Yousef and Christine took us to see their new church on the first floor of a building which includes shops and offices. We climbed the stairs and Joseph unlocked the double metal doors to reveal a spacious reception area from which a number of doors opened to rooms that had clearly been recently decorated. “These are for the children’s work,” Yousef explained. “Follow me.” And he led us to another door which as it opened revealed a very large room. “This is our new church,” Joseph said emotionally. “We have seen miracle after miracle. The Lord has provided this.” Yousef and Christine told us with tears in their eyes how they would never have contemplated taking on such a large space because of the expense. But the Lord had reminded them of the story of Samuel; how, every year, his mother Hannah made him a new coat. To begin with the coat was too big for Samuel, but during the year he grew into it. Encouraged by that story they went ahead and their numbers are growing. They are seeing many Palestinians becoming Christians – and Jewish people too. I knew we were standing with a couple who are living entirely by faith, who feel the responsibility to bring the Gospel to as many people as they can (both Jew and Arab) and who are believing that God will meet all their needs.
Our journey then took us south to Beersheva where we stayed overnight with Howard and Randi Bass, who pastor a Messianic congregation. Later than night, as we were having dinner, they told us about their eldest son who had recently returned from serving with the Israeli army in Gaza; of their anguish at not knowing whether he would come out alive; of their struggles in Beersheva with some Orthodox Jews who are making life very difficult for the believers there; and of their concern for Arab Christians living in the West Bank for whom Howard is a leading advocate.
He told us the story of how Labib Madanat, Director of Bible Society work in Israel and the PA, (again his story is in “Future for Israel?”) had called him after the war in Gaza was over, asking Howard to take him to the nearby hospital where injured Israeli soldiers were being treated. A Palestinian Christian from East Jerusalem, he wanted to visit them to show he cared. Howard described how they went first of all to the florist’s shop to buy flowers. The first soldier they met had severe head injuries and although he couldn’t understand what Labib was saying, eight of his fellow soldiers who were there visiting him understood. “I’m a Palestinian from East Jerusalem; a Christian who loves the God of Israel and the Jewish people. I’ve come to say how very sorry I am that you have been injured and I’m praying for your recovery.” The soldiers were amazed. Their initial nervousness at having a Palestinian at such close quarters soon melted as they realised Labib was no ordinary Palestinian but a man with a unique heart prepared to step across the bridge and extend the hand of friendship in the name of Christ. Howard told us how he followed Labib’s words with words of his own. “I told them Labib was a friend of mine. That I too believed in Yeshua – the Messiah. And how my son had also fought in Gaza. We all ended up crying. And this was repeated in every room we went into.”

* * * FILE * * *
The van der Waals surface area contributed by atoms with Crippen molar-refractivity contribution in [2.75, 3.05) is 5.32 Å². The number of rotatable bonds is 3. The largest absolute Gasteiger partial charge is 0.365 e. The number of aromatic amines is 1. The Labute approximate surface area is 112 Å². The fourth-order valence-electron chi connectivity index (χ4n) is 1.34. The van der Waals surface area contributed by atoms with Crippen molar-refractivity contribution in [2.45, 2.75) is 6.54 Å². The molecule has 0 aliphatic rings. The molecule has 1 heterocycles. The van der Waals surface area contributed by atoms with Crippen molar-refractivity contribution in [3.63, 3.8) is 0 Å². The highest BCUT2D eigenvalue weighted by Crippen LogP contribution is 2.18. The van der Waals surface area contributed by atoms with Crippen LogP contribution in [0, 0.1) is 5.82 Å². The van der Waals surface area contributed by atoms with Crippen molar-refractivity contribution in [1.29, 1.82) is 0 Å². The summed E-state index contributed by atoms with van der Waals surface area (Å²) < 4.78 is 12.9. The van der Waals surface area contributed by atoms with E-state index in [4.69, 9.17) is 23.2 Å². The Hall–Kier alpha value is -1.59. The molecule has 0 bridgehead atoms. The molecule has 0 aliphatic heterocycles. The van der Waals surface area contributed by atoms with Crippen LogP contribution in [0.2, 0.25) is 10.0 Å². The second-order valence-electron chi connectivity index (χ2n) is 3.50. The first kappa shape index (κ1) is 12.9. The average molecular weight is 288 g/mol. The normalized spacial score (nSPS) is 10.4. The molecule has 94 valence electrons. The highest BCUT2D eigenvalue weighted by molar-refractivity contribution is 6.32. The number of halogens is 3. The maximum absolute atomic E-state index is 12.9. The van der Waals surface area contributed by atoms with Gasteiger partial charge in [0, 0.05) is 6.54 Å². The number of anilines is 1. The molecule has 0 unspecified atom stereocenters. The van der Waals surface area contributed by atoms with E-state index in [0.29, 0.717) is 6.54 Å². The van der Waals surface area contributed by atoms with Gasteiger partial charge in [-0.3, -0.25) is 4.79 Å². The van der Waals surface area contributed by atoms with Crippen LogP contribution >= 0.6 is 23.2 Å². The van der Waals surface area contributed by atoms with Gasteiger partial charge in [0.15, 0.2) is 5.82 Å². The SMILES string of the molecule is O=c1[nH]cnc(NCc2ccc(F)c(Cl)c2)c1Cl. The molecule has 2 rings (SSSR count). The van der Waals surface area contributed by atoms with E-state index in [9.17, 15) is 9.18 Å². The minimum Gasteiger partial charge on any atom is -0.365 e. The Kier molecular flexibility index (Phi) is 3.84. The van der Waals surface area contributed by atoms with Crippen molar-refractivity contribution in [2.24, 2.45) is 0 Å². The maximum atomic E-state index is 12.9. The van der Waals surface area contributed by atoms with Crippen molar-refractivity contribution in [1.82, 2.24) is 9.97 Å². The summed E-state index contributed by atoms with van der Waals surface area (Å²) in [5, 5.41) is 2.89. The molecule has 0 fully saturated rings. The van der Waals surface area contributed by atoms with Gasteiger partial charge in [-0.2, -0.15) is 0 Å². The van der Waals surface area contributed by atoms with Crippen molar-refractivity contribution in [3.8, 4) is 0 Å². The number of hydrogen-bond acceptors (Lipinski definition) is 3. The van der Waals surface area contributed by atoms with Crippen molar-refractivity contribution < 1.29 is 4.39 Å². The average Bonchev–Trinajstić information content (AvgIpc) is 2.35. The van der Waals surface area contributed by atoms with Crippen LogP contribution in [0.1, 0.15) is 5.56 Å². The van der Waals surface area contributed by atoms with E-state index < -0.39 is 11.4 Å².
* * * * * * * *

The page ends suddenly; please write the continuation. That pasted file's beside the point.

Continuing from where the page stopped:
Space does not permit me on this occasion to tell you about the remaining four days of this short trip. But I hope I have told you enough to help you realise that God is on the move in Israel and the PA and people are responding to Him in ways that defy the politics of the region and rather demonstrate the words of Paul in his letter to the Ephesians, “His purpose was to create in himself one new man out of the two, thus making peace, and in this one body to reconcile both of them to God through the cross, by which he put to death their hostility.”
However, I must also appeal to you because these Arab and Jewish believers, and many others like them are struggling to survive; poverty is rife in Israel. Most pastors have to work to support themselves because their congregations cannot afford to support them. If you would like to hear more about what God is doing in Israel and the PA, and be a part of this unfolding story, then please get in touch. Thankyou.
Julia Fisher is a writer and broadcaster and Director of the Olive Tree Reconciliation Fund. For more information visit www.olivetreefund.org
If you would like to send a donation then please make out your cheque to the Olive Tree Reconciliation Fund and send it to me, Julia Fisher at PO Box 850, Horsham, West Sussex, RH12 9GA.
There will be an OTRF tour to Israel from 5-15th September, 2009 – details are on the web site. If you would like more information or would like to join this important tour, please email enquiries (at) olivetreefund.org